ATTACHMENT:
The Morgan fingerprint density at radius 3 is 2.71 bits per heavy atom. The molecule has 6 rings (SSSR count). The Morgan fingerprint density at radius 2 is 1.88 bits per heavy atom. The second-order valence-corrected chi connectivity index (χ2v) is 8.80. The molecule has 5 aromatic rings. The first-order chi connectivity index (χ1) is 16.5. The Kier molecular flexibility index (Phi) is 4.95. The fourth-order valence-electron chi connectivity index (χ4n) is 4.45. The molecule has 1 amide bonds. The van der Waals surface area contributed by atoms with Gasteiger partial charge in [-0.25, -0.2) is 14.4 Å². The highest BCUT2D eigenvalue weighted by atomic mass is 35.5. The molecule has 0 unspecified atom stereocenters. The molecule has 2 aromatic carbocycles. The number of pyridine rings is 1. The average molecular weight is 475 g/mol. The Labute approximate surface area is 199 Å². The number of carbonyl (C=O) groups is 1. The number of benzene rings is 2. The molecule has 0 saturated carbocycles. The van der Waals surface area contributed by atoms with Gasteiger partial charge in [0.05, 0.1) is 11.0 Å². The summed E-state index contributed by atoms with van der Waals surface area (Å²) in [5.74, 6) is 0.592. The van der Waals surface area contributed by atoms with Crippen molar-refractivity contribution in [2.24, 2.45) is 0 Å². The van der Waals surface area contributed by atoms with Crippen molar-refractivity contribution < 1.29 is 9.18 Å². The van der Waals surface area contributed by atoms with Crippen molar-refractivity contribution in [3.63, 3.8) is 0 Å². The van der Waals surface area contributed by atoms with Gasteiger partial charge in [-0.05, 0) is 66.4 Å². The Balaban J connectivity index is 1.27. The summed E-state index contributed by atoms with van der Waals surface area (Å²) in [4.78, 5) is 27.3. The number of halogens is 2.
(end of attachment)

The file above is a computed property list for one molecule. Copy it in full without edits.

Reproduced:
The Morgan fingerprint density at radius 3 is 2.71 bits per heavy atom. The molecule has 6 rings (SSSR count). The Morgan fingerprint density at radius 2 is 1.88 bits per heavy atom. The second-order valence-corrected chi connectivity index (χ2v) is 8.80. The molecule has 5 aromatic rings. The first-order chi connectivity index (χ1) is 16.5. The Kier molecular flexibility index (Phi) is 4.95. The fourth-order valence-electron chi connectivity index (χ4n) is 4.45. The molecule has 1 amide bonds. The van der Waals surface area contributed by atoms with Gasteiger partial charge in [-0.25, -0.2) is 14.4 Å². The highest BCUT2D eigenvalue weighted by atomic mass is 35.5. The molecule has 0 unspecified atom stereocenters. The molecule has 2 aromatic carbocycles. The number of pyridine rings is 1. The average molecular weight is 475 g/mol. The Labute approximate surface area is 199 Å². The number of carbonyl (C=O) groups is 1. The number of benzene rings is 2. The molecule has 0 saturated carbocycles. The van der Waals surface area contributed by atoms with Gasteiger partial charge in [0.05, 0.1) is 11.0 Å². The summed E-state index contributed by atoms with van der Waals surface area (Å²) in [5.74, 6) is 0.592. The van der Waals surface area contributed by atoms with Crippen molar-refractivity contribution in [2.24, 2.45) is 0 Å². The van der Waals surface area contributed by atoms with Crippen molar-refractivity contribution < 1.29 is 9.18 Å². The van der Waals surface area contributed by atoms with Crippen molar-refractivity contribution in [3.63, 3.8) is 0 Å². The van der Waals surface area contributed by atoms with Gasteiger partial charge in [-0.05, 0) is 66.4 Å². The Balaban J connectivity index is 1.27. The summed E-state index contributed by atoms with van der Waals surface area (Å²) in [4.78, 5) is 27.3. The number of halogens is 2.